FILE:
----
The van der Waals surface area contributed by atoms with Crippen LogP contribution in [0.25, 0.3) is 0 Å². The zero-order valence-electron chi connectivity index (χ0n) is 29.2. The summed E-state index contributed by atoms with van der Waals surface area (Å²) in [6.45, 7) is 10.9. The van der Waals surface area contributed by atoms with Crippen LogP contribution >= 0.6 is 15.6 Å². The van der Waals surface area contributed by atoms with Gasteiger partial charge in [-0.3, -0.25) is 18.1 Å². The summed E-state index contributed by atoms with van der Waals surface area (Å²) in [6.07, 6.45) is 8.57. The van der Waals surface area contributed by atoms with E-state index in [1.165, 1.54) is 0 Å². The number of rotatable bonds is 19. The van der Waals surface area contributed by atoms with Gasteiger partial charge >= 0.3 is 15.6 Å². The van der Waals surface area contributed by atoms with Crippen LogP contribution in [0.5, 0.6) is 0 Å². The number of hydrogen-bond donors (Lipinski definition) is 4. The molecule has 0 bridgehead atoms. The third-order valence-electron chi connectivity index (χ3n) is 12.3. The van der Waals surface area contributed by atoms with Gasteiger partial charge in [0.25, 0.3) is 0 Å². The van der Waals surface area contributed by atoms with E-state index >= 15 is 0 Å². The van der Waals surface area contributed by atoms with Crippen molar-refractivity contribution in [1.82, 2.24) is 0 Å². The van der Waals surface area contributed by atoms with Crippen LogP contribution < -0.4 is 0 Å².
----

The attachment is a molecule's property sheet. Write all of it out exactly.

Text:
The van der Waals surface area contributed by atoms with Crippen LogP contribution in [0.25, 0.3) is 0 Å². The zero-order valence-electron chi connectivity index (χ0n) is 29.2. The summed E-state index contributed by atoms with van der Waals surface area (Å²) in [6.45, 7) is 10.9. The van der Waals surface area contributed by atoms with Crippen LogP contribution >= 0.6 is 15.6 Å². The van der Waals surface area contributed by atoms with Gasteiger partial charge in [-0.3, -0.25) is 18.1 Å². The summed E-state index contributed by atoms with van der Waals surface area (Å²) in [6.07, 6.45) is 8.57. The van der Waals surface area contributed by atoms with E-state index in [1.165, 1.54) is 0 Å². The number of rotatable bonds is 19. The van der Waals surface area contributed by atoms with Gasteiger partial charge >= 0.3 is 15.6 Å². The van der Waals surface area contributed by atoms with Crippen LogP contribution in [0.5, 0.6) is 0 Å². The number of hydrogen-bond donors (Lipinski definition) is 4. The molecule has 0 bridgehead atoms. The third-order valence-electron chi connectivity index (χ3n) is 12.3. The van der Waals surface area contributed by atoms with Gasteiger partial charge in [0.25, 0.3) is 0 Å². The van der Waals surface area contributed by atoms with E-state index >= 15 is 0 Å². The van der Waals surface area contributed by atoms with Crippen molar-refractivity contribution in [1.82, 2.24) is 0 Å². The van der Waals surface area contributed by atoms with Crippen LogP contribution < -0.4 is 0 Å².